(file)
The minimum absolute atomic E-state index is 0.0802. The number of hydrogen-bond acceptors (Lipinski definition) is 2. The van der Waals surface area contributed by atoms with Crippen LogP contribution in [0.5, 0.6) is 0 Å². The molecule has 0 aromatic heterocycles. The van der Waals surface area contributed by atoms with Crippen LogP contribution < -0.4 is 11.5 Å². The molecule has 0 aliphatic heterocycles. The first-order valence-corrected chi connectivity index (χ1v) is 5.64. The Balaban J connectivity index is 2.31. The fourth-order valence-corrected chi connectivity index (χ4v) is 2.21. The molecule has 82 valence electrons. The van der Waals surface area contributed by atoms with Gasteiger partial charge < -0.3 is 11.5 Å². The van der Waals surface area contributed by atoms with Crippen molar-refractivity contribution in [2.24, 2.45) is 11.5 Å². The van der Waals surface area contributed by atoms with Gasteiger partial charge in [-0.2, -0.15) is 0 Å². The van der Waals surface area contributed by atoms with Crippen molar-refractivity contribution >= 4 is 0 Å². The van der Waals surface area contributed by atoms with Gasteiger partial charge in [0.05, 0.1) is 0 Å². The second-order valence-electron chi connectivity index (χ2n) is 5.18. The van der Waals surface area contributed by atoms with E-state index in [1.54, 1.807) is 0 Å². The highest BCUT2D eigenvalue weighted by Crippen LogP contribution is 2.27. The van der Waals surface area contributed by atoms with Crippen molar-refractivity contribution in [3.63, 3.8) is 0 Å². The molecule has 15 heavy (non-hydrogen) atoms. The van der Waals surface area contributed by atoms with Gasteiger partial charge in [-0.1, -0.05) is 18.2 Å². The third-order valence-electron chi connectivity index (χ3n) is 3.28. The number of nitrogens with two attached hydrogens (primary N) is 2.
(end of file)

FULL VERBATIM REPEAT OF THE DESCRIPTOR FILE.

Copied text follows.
The minimum absolute atomic E-state index is 0.0802. The number of hydrogen-bond acceptors (Lipinski definition) is 2. The van der Waals surface area contributed by atoms with Crippen LogP contribution in [0.5, 0.6) is 0 Å². The molecule has 0 aromatic heterocycles. The van der Waals surface area contributed by atoms with Crippen LogP contribution < -0.4 is 11.5 Å². The molecule has 0 aliphatic heterocycles. The first-order valence-corrected chi connectivity index (χ1v) is 5.64. The Balaban J connectivity index is 2.31. The fourth-order valence-corrected chi connectivity index (χ4v) is 2.21. The molecule has 82 valence electrons. The van der Waals surface area contributed by atoms with Gasteiger partial charge < -0.3 is 11.5 Å². The van der Waals surface area contributed by atoms with Crippen molar-refractivity contribution in [2.24, 2.45) is 11.5 Å². The van der Waals surface area contributed by atoms with Gasteiger partial charge in [-0.2, -0.15) is 0 Å². The van der Waals surface area contributed by atoms with Crippen molar-refractivity contribution >= 4 is 0 Å². The van der Waals surface area contributed by atoms with Gasteiger partial charge in [0.05, 0.1) is 0 Å². The second-order valence-electron chi connectivity index (χ2n) is 5.18. The van der Waals surface area contributed by atoms with E-state index in [1.54, 1.807) is 0 Å². The highest BCUT2D eigenvalue weighted by Crippen LogP contribution is 2.27. The van der Waals surface area contributed by atoms with Crippen molar-refractivity contribution in [3.63, 3.8) is 0 Å². The molecule has 15 heavy (non-hydrogen) atoms. The van der Waals surface area contributed by atoms with Gasteiger partial charge in [-0.1, -0.05) is 18.2 Å². The third-order valence-electron chi connectivity index (χ3n) is 3.28. The number of nitrogens with two attached hydrogens (primary N) is 2.